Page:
On The Face Of It: Has Time Stood Still?
Classic Royal Oak is every bit as good as its predecessors in the Seventies, writes Henry McIntoshHenry McIntosh
As the oldest luxury watch manufacturer still in the ownership of its founding family, Audemars Piguet (AP) continues to follow an independent trajectory that fosters creativity and groundbreaking designs.
In 1972, AP introduced the Royal Oak collection, which was renowned for being the first true luxury sports watch.
Fast-forward to 1993, and AP created a Royal Oak spin-off in the form of the Royal Oak Offshore – the world’s first “over-sized” watch.
To today’s market, luxury sports watches and larger-than-life cases are incredibly common, and that’s all because AP started the trend.
Somewhat ironically, by today’s standards, the 93 Offshore would be considered relatively small at just 42mm. The trouble with being renowned as the biggest is how big can a wristwatch get?
As competitors grew, so did the Offshore, until the range felt like strapping on a tank.
The brand has since revamped the Offshore collection, but my preference is still with the classic Royal Oak collection.
All the hallmarks of the 72 design remain, from the dial’s Grande Tapisserie pattern to the iconic octagonal case, and while an eternity has passed in the design world, the Royal Oak collection remains seriously sporty, stylish and indisputably suave.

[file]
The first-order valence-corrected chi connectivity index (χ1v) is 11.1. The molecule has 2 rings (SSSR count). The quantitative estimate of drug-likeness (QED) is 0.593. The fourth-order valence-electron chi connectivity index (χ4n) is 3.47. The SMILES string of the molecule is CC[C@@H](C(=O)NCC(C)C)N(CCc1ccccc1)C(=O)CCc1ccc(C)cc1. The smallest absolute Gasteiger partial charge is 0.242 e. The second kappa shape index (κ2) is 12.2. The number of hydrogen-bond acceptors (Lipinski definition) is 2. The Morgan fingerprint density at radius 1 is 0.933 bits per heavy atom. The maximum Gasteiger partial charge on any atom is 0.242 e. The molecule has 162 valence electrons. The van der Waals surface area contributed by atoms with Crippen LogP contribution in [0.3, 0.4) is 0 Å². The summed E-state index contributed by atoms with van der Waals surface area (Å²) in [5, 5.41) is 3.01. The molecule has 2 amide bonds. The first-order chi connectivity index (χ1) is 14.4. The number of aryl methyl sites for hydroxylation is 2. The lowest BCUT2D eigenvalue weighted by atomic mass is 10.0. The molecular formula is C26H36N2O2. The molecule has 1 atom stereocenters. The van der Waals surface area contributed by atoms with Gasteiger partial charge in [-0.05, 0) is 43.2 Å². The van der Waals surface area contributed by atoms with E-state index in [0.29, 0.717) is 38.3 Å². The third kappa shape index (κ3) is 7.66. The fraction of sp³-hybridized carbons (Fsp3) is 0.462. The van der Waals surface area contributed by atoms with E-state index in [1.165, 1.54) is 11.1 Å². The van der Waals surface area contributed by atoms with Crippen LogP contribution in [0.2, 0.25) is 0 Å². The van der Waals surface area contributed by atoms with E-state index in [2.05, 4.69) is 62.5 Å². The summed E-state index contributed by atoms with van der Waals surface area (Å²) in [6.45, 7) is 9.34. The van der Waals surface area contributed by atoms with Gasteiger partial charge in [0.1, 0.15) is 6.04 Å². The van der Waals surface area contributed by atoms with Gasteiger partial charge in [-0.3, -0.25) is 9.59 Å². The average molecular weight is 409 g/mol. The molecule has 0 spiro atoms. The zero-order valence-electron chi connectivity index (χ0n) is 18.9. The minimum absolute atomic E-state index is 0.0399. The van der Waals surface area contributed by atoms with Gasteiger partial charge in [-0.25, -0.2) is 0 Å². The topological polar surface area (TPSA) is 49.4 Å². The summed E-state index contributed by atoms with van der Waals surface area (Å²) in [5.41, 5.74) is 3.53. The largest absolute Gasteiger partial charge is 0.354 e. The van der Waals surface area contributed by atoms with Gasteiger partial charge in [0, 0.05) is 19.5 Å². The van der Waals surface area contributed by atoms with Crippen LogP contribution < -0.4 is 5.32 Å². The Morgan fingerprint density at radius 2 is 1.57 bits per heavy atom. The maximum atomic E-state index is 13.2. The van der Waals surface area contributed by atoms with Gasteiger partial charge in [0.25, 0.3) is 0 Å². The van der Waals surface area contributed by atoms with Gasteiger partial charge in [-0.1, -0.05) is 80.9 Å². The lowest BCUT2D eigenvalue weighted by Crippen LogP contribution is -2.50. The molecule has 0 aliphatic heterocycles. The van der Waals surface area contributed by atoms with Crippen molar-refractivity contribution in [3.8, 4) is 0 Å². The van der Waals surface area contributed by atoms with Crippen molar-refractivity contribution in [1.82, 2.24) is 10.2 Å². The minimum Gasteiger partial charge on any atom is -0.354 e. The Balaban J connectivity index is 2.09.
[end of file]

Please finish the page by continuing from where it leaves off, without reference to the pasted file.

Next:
With luxury watches, a lot of the cost is justified by the man-hours spent crafting each timepiece, and AP watches and the Royal Oak collection are a fantastic example of this.
The Royal Oak still depends on traditional hand-crafted finishing techniques akin to those the brand has employed since its 1875 inception.
The Royal Oak Chronograph’s case goes through an eight-stage process to get the perfect finish, resulting in the watch glinting perfectly in the light. Even the pattern on the dial is cut using a centuries-old technique – not bad considering the modern appeal of the watch.
The Royal Oak Chronograph is a perfect example of the collection’s imposing aesthetic and technical brilliance.
While it may be considered a sports watch, the Royal Oak Chronograph is certainly on the fashion side of the game. You wouldn’t wear it on the court but you would happily strap it on in the boardroom.
How much does the Royal Oak Chronograph cost? A cool £28,000.